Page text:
“You think we expect you to be a writer from the time you were in a crib?” she burst out, the tea in her glass tilting, almost spilling on her manteau. “Don’t worry, we can help.” She took a sip of her hot tea and said, “Do you remember the book of poetry called Mantiq-ut-tayre by Attar? Don’t you dare say no, since I’ve talked about it in the History of Persian literature class many times.” She jolted with laughter.
“Yes, Ma’am, I do remember.”
“She wants to create a play based on that story. So, you need to read that book, if she decides you’re going to write the play.”
“I haven’t read anything from Attar,” I said.
“I know. I don’t think you can read that book on your own.” She slurped the remainder of the tea in the glass and said, “Start reading the book and skip the prologue and epilogue for now.”
The drizzle that had started during the literature class turned into a storm. The frenzy wind whirled the gold and amber mulberry leaves around the trees and piled them up against the rusty brick wall. I was enthralled by the exciting news. The confidence my literature teacher had in me elated me. I was chosen to write the play with my beloved counsellor, Shirin. I had known her ever since I got accepted in Derakhshan high school, first as the young librarian who encouraged me to read books, and then as a counsellor who oversaw our extracurricular activities. With her soft, straight hazel hair, up-slanting eyes with honey-colored irises, and thin bony stature, she reminded me of a princess from the East. Like the leaves falling from the trees, I wanted to twirl in the rain, spin until I drenched, and drop completely soaked under the mulberry trees. To work with Shirin on a script was like a dream.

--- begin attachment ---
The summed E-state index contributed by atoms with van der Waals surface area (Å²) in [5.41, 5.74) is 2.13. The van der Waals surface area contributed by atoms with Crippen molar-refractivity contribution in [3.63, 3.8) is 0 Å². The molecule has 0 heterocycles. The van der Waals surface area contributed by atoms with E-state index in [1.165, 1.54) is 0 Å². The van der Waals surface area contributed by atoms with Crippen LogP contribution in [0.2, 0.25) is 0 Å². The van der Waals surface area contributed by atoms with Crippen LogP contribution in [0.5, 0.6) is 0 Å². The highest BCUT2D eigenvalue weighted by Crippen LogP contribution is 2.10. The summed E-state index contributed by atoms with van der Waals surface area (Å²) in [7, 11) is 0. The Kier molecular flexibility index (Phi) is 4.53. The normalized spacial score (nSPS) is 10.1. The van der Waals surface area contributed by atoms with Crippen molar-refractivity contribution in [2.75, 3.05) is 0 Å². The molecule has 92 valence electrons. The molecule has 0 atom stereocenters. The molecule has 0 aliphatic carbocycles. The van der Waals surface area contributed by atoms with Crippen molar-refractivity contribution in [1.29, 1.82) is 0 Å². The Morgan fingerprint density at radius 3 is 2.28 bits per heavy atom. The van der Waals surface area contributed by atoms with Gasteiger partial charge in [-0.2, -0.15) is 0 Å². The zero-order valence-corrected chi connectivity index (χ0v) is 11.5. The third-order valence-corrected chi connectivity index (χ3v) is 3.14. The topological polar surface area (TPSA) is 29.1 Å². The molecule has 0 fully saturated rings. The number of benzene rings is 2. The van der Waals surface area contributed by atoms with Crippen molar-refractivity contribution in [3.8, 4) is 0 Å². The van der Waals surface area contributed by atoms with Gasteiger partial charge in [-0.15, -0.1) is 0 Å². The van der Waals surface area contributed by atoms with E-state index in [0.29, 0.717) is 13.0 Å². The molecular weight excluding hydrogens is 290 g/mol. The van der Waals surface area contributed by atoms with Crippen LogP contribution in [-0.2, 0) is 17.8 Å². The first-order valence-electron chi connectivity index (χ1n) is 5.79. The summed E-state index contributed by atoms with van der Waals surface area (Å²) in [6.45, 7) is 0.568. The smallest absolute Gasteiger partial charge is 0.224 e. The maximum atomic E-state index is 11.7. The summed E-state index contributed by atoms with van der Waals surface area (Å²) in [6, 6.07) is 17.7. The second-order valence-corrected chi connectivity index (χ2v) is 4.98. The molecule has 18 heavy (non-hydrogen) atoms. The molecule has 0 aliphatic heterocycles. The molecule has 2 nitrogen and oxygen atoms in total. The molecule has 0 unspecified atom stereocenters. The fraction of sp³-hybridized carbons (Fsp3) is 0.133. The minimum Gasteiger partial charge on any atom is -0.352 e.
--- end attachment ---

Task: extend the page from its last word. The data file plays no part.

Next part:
A week after my conversation with Ms. Talebi, Shirin introduced the idea of the play to our class. She summarized the story as the journey of thousand birds to Mount Qaf and their quest to find Simorgh, the majestic king of the birds. “Out of one thousand birds that started the journey, only thirty birds reached Mount Qaf, and only in unity they were able to find Simorgh.” The concept of the story and acting as a bird in the play intrigued the class.